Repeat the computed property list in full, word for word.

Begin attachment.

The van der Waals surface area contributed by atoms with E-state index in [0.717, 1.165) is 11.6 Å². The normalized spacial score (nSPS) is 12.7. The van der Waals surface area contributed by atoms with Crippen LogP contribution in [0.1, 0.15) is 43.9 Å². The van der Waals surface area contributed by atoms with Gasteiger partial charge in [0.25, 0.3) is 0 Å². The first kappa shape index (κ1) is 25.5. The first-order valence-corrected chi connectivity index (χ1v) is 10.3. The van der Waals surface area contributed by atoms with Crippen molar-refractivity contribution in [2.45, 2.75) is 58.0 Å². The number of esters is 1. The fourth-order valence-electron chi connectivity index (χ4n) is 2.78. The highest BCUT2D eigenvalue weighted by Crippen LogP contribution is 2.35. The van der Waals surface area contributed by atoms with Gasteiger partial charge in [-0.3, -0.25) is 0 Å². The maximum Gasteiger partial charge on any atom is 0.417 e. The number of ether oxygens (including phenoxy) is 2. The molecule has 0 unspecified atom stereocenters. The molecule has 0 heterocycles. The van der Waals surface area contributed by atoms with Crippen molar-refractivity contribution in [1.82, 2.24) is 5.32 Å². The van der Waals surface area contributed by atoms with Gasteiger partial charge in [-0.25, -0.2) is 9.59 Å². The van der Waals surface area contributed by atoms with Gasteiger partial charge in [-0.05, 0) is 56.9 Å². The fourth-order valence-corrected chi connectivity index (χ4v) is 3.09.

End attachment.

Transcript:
The van der Waals surface area contributed by atoms with E-state index in [0.717, 1.165) is 11.6 Å². The normalized spacial score (nSPS) is 12.7. The van der Waals surface area contributed by atoms with Crippen LogP contribution in [0.1, 0.15) is 43.9 Å². The van der Waals surface area contributed by atoms with Gasteiger partial charge in [0.25, 0.3) is 0 Å². The first kappa shape index (κ1) is 25.5. The first-order valence-corrected chi connectivity index (χ1v) is 10.3. The van der Waals surface area contributed by atoms with Crippen molar-refractivity contribution in [2.45, 2.75) is 58.0 Å². The number of esters is 1. The fourth-order valence-electron chi connectivity index (χ4n) is 2.78. The highest BCUT2D eigenvalue weighted by Crippen LogP contribution is 2.35. The van der Waals surface area contributed by atoms with Gasteiger partial charge in [-0.3, -0.25) is 0 Å². The maximum Gasteiger partial charge on any atom is 0.417 e. The number of ether oxygens (including phenoxy) is 2. The molecule has 0 unspecified atom stereocenters. The molecule has 0 heterocycles. The van der Waals surface area contributed by atoms with Crippen molar-refractivity contribution in [1.82, 2.24) is 5.32 Å². The van der Waals surface area contributed by atoms with Gasteiger partial charge in [-0.25, -0.2) is 9.59 Å². The van der Waals surface area contributed by atoms with Gasteiger partial charge in [-0.05, 0) is 56.9 Å². The fourth-order valence-corrected chi connectivity index (χ4v) is 3.09.